- MATT SCHUMANN
Meknes / Morocco Board News-- I was sitting on the upstairs patio of Cafe Imilchil in Errachidia, enjoying a cafe niss-niss, when the waiter came upstairs to turn on Al-Jazeera. Something was different this time. Rather than frantic desperation, the announcer spoke with a sense of joy. The TV showed the same crowds as it had for the past two weeks, but mixed in with the shouts and chants was the sound of singing. The ticker read: "People throughout the Arab world, from the Atlantic to the Gulf, celebrate the fall of Mubarak's regime." My Arabic is not good enough for me to trust it at first glance, so I read it again and then asked a Moroccan nearby to confirm the news. My friend, a fellow Fulbright ETA, said this to me: "We'll always remember where we were when we heard this news."
The Egyptian Revolution was an undeniable turning point in history. While it remains in its nascent stages and the outcome is unclear at best, there is no way to ignore its importance to the Middle East and to the world.
Since September, I've lived and worked in a country similar to Egypt. Morocco is poor, Arab, Muslim, and not really a democracy. In many ways the Egyptians who protested are no different than the men and women I work with, see on the street, and sit next to in cafes. They have similar backgrounds and aspirations. And though I believe Morocco will remain a stable country and not experience any major change in government, it would be wrong to think that Moroccans are disconnected from the events that happened in Tunisia and Egypt. Everywhere you go people are watching Al Jazeera, listening to the news on the radio, or reading a newspaper.
One night during the first week of protests I went to a cafe near my house to have a coffee and watch the news. Even then, I felt a tangible energy in the place, as if at any moment Mubarak could fall. More than that, I knew everyone else, in Egypt, on television and in the cafe was feeling and thinking the very same thing.
During that night's coverage, they showed a video of a large SUV driving through a crowd of protesters near the American and British embassies in Cairo. The men in the cafe threw up their hands, shouting at the television. On each replay they would nudge their neighbors, wide-eyed, furious. They, like I, were disgusted by such a wanton and violent act against those people, no longer mere protesters. It was a powerful and essentially human moment.
This intense humanity drew me back to the television and newspaper throughout the protests. I was familiar with the various political implications, especially to America's foreign policy. I was interested in pundits' opinions and prognostications, but more so I read and I watched because of the drama. This was human drama to its fullest extent playing out on television: a poor, down trodden people set aside their social, political and religious differences in a united act of revolution; humanity pushed to its extreme pouring in through the television screen.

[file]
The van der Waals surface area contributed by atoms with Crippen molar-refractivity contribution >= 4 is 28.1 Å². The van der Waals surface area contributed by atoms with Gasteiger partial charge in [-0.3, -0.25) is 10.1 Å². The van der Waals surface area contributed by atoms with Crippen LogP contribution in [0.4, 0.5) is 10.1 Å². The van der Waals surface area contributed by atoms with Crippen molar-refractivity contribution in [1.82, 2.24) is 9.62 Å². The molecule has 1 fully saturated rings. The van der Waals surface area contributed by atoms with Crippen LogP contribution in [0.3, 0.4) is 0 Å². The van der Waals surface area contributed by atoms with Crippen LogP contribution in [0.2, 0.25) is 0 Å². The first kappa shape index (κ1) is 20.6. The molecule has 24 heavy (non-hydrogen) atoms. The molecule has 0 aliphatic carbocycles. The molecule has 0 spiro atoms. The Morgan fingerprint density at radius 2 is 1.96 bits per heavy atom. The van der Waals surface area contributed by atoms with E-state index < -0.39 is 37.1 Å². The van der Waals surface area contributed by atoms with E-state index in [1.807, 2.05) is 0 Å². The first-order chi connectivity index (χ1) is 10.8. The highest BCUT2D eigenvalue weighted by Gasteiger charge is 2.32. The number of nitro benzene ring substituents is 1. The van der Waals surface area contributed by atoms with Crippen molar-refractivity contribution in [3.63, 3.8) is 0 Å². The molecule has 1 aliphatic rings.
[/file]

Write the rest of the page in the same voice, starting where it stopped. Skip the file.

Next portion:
Media has played a huge role in all of this. And while it's popular to boast about the role of Facebook and Twitter in organizing these uprisings, I doubt their impact. Americans inflate social media's role in society because it plays such a big one in ours. There are about 150 million active Facebook users in the United States, or around 50% of the population. In the Middle East/North Africa region there are 15 million Facebook users, or less then 4% of the population. While I believe that Facebook and Twitter are revolutionary in the way they connect people, I can't buy their purported revolutionary influence on the Middle East. Then what is the revolutionary medium? In my opinion it is satellite television, and more specifically Al Jazeera.
Al-Jazeera has broadcast footage of the uprisings from Sidi Bouzid onwards. These images are the most powerful illustrations of the will and determination of the Tunisian and Egyptian people. Revolutions need logistics, organization and planning, but most importantly, they need energy. That energy comes from the pain, suffering, triumph and victory that plays out every night on television. I know this because I've felt it and seen it, and it is infectious. When Mubarak announced his resignation, a friend reported that it sounded like a crazy soccer match; she was listening to the crowds gathered in a cafe watching Al Jazeera.
As the events unfolded, and Egypt got closer to winning its freedom, I kept thinking, "Why don't Americans love this? This is the beauty of democracy: people rising up against oppression to make their voices heard. Shouldn't we love this?"
But America's reaction has been ambivalent at best.
It's well known that the Egyptian Revolution put America in an awkward political position. Sadly, we chose to view these events as such: a radical change to the factors that comprise our desired geopolitical reality. By fretting over "stability", oil prices, and "national security", we've lost the sense of human drama and triumph. We forget that this is a great human accomplishment. We're missing the point. Egyptians fought and died in the streets. They risked their lives to achieve a dream, a collective hope they've been denied their entire lives. What comes of this bloodshed when we we look past it?
These days, our national empathy has enough difficulty transcending party lines, let alone cultural, religious, and socioeconomic differences. And what happens when we increasingly view the world as a series of factors that comprise our "national interest"? Is it easier to empathize when we value abstract principles over ourselves and others?